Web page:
Cultural Signs of Spring (1)

Here in Michigan, days are getting sunnier, robins will soon be appearing in our yards, and eventually the only remnants of snow will reside at the edges of parking lots where mountains of snow had previously been plowed up. Physical signs aside, there are three cultural indications that it is now springtime in the American Midwest:

  • Mulch bags
  • March Madness
  • Spring cleaning

Today's blog post covers the first sign that spring has come to the American Midwest.

Mulch bags. The corner gas stations stack up palette after palette of yard mulch in see-through plastic bags. This is the sign for do-it-yourself gardeners that it’s time to rake up lawn debris and any recalcitrant leaves that blew into the flower beds after leaf rakes were put away for the winter. Once the beds are prepped, a new layer of mulch gets added to hold in moisture for the plants and to dress up the beds’ appearance. The shredded bark mulch comes in two formats: natural “wood-colored” and tinted (red, black, or dark brown). At my local Speedway station, I know it's spring when the palettes rise over six feet tall and completely obscure the gas pumps from view.


New Vocabulary and Cultural Concepts
robins = the robin is the official state bird of Michigan
remnants = leftover pieces
mulch = shredded organic material from trees, used to top-dress bedding plants and keep moisture in. Another mulching material is ground-up tree branches. The chunks are less consistent in shape and texture, less attractive, sold in bulk (instead of bags), and therefore, less expensive.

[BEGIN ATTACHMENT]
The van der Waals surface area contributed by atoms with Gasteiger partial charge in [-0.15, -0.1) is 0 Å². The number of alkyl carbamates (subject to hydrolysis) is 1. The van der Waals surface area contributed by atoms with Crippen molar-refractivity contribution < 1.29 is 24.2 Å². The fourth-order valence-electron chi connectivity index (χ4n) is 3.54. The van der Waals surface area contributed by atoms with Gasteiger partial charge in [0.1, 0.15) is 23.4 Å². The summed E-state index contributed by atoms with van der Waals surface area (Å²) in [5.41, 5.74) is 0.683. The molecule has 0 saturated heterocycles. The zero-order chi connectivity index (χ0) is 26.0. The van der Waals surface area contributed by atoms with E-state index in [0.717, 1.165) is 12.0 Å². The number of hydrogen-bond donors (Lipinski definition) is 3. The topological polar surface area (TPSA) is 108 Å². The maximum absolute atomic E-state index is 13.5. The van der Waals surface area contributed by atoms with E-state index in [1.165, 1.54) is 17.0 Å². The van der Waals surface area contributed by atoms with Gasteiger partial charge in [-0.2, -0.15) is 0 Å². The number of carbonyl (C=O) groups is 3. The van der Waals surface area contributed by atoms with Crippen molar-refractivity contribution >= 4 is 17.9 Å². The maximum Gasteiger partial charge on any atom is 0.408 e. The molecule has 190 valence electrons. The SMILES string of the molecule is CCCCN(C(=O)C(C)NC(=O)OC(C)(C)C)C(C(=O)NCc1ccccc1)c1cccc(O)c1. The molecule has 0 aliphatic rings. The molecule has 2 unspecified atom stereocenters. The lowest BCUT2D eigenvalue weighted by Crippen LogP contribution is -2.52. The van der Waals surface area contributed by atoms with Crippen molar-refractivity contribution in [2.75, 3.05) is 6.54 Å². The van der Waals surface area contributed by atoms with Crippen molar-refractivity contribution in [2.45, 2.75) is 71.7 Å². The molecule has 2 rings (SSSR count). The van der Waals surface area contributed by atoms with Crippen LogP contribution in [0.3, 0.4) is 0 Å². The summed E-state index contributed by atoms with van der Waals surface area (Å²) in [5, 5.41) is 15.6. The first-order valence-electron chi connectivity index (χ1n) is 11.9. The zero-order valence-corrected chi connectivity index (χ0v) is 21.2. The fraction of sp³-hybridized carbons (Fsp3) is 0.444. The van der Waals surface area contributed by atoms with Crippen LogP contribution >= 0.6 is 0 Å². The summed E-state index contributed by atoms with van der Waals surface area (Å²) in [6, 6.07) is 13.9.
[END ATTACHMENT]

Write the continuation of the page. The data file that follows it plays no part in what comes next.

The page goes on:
palette = a flat wooden form for holding stacked materials, easily picked up and moved by forklift trucks
lawn debris = miscellaneous pieces of trash accumulated under the winter’s snow (sticks, paper, cigarette butts, etc.)
recalcitrant = uncooperative, resistant

Watch this blog for the other two signs that spring is on the way!

Alan Headbloom

Alan advises Americans how to be global citizens and expats how to fit in to Michigan culture without annoying their native coworkers and clients. He also tweets and blogs at the intersection of language and culture. Over decades, he's traveled, studied, or lived on six continents, putting strange foods into his mouth and emitting strange sounds from it. His use of English, German, Spanish, Portuguese, French, Swedish, Hausa, and Japanese all improve with alcohol use. He gives invited public presentations on culture and unsolicited private advice on English grammar and usage; the latter isn't always appreciated. Visit his website for information on consulting, coaching, or speaking engagements.